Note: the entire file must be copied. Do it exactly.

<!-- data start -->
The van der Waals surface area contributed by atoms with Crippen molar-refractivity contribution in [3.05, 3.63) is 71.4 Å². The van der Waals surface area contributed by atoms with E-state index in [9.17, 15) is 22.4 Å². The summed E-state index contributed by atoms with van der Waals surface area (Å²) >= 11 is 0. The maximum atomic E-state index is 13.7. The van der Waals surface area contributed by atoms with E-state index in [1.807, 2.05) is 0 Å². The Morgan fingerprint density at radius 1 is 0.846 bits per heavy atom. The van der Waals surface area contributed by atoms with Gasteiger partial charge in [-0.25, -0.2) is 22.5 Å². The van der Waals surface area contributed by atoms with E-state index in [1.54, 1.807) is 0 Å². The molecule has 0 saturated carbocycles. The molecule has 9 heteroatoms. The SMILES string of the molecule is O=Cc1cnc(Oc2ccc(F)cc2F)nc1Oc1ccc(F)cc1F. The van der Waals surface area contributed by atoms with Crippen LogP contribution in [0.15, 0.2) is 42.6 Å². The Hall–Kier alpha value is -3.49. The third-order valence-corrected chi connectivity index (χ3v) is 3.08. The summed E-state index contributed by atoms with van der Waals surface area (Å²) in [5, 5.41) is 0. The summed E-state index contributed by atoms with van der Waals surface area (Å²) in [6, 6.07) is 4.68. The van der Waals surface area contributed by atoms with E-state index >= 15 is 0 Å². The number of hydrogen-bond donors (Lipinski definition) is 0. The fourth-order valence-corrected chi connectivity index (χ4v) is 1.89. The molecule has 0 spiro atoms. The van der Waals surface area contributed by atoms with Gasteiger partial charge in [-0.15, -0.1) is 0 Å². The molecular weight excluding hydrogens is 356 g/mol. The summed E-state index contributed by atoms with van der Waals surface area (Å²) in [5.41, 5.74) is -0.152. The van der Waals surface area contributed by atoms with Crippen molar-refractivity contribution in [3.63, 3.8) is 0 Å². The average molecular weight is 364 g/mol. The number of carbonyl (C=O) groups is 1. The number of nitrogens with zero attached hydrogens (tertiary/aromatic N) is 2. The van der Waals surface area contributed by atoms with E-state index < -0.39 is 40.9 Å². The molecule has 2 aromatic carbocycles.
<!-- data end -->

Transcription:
The van der Waals surface area contributed by atoms with Crippen molar-refractivity contribution in [3.05, 3.63) is 71.4 Å². The van der Waals surface area contributed by atoms with E-state index in [9.17, 15) is 22.4 Å². The summed E-state index contributed by atoms with van der Waals surface area (Å²) >= 11 is 0. The maximum atomic E-state index is 13.7. The van der Waals surface area contributed by atoms with E-state index in [1.807, 2.05) is 0 Å². The Morgan fingerprint density at radius 1 is 0.846 bits per heavy atom. The van der Waals surface area contributed by atoms with Gasteiger partial charge in [-0.25, -0.2) is 22.5 Å². The van der Waals surface area contributed by atoms with E-state index in [1.54, 1.807) is 0 Å². The molecule has 0 saturated carbocycles. The molecule has 9 heteroatoms. The SMILES string of the molecule is O=Cc1cnc(Oc2ccc(F)cc2F)nc1Oc1ccc(F)cc1F. The van der Waals surface area contributed by atoms with Crippen LogP contribution in [0.15, 0.2) is 42.6 Å². The Hall–Kier alpha value is -3.49. The third-order valence-corrected chi connectivity index (χ3v) is 3.08. The summed E-state index contributed by atoms with van der Waals surface area (Å²) in [5, 5.41) is 0. The summed E-state index contributed by atoms with van der Waals surface area (Å²) in [6, 6.07) is 4.68. The van der Waals surface area contributed by atoms with E-state index >= 15 is 0 Å². The number of hydrogen-bond donors (Lipinski definition) is 0. The fourth-order valence-corrected chi connectivity index (χ4v) is 1.89. The molecule has 0 spiro atoms. The van der Waals surface area contributed by atoms with Gasteiger partial charge in [-0.15, -0.1) is 0 Å². The molecular weight excluding hydrogens is 356 g/mol. The summed E-state index contributed by atoms with van der Waals surface area (Å²) in [5.41, 5.74) is -0.152. The van der Waals surface area contributed by atoms with Crippen molar-refractivity contribution in [3.63, 3.8) is 0 Å². The average molecular weight is 364 g/mol. The number of carbonyl (C=O) groups is 1. The number of nitrogens with zero attached hydrogens (tertiary/aromatic N) is 2. The van der Waals surface area contributed by atoms with E-state index < -0.39 is 40.9 Å². The molecule has 2 aromatic carbocycles.